It’s also painfully obvious that some of the most interesting magazine-style journalism is happening, of course, at places that don’t have cover stories. The Atlantic is the most Establishment of the Establishment magazines, and the fixation on a print cover story as the sacred, locked tabernacle to which only a few are granted a key is revealing of a certain value system. (As is the notion that high word count correlates with quality or importance.) Cover story selection is, however, the clearest indication of what the editor-in-chief thinks matters, and where he spends the most money; it’s the most idiosyncratic choice the person in that role gets to make. Editors agonize over what their choice telegraphs to the world. So if Goldberg is having trouble in his diversity efforts in this one area, it’s particularly revealing about what he’s had drilled into him over the years, by the milieu he came up in, about what kind of work deserves to be on a pedestal.
Goldberg is upset that his words were taken out of context, that people on the internet are missing the bigger picture, and the hard work that he is doing to promote and seek out women and candidates of color, and his — truly! — fine record on that front. (Sounding a bit like Jane Goodall, he says in the Nieman Lab interview, “I studied their potential, their innate leadership abilities, their competence and ambition.”) But this initiative that he has undertaken is filtered here through the language of obligation, of creating a presumably long “pathway” to write the story. This is the framework of political cause, of benevolence, of noblesse oblige — and also of onerous editorial effort on his part. It is the language of well-meaning condescension.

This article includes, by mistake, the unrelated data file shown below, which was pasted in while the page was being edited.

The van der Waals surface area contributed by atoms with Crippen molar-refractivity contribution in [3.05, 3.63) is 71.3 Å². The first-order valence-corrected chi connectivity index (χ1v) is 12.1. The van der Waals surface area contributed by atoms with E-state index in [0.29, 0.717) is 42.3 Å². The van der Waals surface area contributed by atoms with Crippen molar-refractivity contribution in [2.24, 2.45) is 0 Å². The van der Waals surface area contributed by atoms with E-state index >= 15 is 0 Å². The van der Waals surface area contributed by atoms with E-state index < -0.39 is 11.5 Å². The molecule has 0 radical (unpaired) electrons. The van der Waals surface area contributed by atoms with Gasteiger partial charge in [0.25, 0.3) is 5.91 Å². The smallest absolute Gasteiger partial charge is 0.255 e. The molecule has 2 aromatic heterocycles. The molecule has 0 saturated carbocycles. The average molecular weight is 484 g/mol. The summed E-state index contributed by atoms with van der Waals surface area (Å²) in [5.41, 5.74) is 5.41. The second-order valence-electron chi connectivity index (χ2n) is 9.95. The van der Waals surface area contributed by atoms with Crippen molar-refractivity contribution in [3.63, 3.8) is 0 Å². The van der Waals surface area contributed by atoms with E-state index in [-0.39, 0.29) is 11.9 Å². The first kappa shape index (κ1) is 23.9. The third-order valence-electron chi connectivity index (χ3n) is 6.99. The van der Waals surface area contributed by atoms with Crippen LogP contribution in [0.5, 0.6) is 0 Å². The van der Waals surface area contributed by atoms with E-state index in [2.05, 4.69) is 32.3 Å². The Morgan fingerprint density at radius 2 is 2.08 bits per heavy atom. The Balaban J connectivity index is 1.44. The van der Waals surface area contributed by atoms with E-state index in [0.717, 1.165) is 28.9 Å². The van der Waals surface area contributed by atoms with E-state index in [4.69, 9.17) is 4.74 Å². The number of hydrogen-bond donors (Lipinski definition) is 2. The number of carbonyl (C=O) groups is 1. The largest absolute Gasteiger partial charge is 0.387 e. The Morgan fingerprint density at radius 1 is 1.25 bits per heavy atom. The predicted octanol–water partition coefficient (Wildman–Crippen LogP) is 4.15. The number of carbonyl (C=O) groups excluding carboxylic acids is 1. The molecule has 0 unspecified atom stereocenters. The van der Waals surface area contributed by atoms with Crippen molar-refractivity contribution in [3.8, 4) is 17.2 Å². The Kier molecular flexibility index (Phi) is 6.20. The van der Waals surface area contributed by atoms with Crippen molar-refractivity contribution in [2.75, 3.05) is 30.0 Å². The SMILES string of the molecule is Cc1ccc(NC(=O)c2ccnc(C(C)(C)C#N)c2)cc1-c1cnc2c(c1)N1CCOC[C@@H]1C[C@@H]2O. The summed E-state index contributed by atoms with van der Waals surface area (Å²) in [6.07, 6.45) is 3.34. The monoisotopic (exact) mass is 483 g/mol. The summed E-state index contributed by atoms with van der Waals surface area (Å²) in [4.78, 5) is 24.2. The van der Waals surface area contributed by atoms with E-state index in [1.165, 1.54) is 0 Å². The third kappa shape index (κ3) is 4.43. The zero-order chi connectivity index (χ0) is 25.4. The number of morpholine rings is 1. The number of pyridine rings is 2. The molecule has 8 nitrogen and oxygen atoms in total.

What Goldberg seems to be saying — in addition to size matters — is that the kind of people who write the stories he used to write, the ones that make him feel competitive, maybe, are almost all white men. He wants Big Ideas, or features reporting from inside the literal palace or the clubhouse. (These are also the kind of stories that often interest the kind of people who tend to own magazines.) He’s keeping his eyes peeled for women and people of color who will satisfy him with having developed “that particular journalistic muscle,” as he puts it. He wants to update the lineup with a few subs, not draw up a new playbook.
The truth is that white guys have gambled on white guys forever; they gambled on him to write a cover story (here!) when he was in his 20s. Goldberg’s predecessor gave a young blogger, Derek Thompson, a big cover story in 2012. Goldberg may conscientiously acknowledge how a wider set of hires might change story selection, but the thing he doesn’t talk about is what those green writers — with the perspectives he knows he needs to include — might be giving him and his magazine: life, energy, something different than what’s come before. Trying someone new for a big cover story who mostly writes online doesn’t mean lowering standards. (As the editor of the Atlantic well knows because that’s where Ta-Nehisi Coates did his blogging before they put him in the magazine.) Instead, it can mean getting access to a new set of notions about what is central to the culture, which ideas and people to elevate, how to tell a story, and where to look for one. The chance to unearth The New, both in subject matter and writer — as the Atlantic did, of course, in publishing the essays of Coates; as it does today regularly all over its website and elsewhere in its pages — isn’t that the most exciting, rewarding, thing you can do as an editor? Isn’t it the best thing you can give your readers?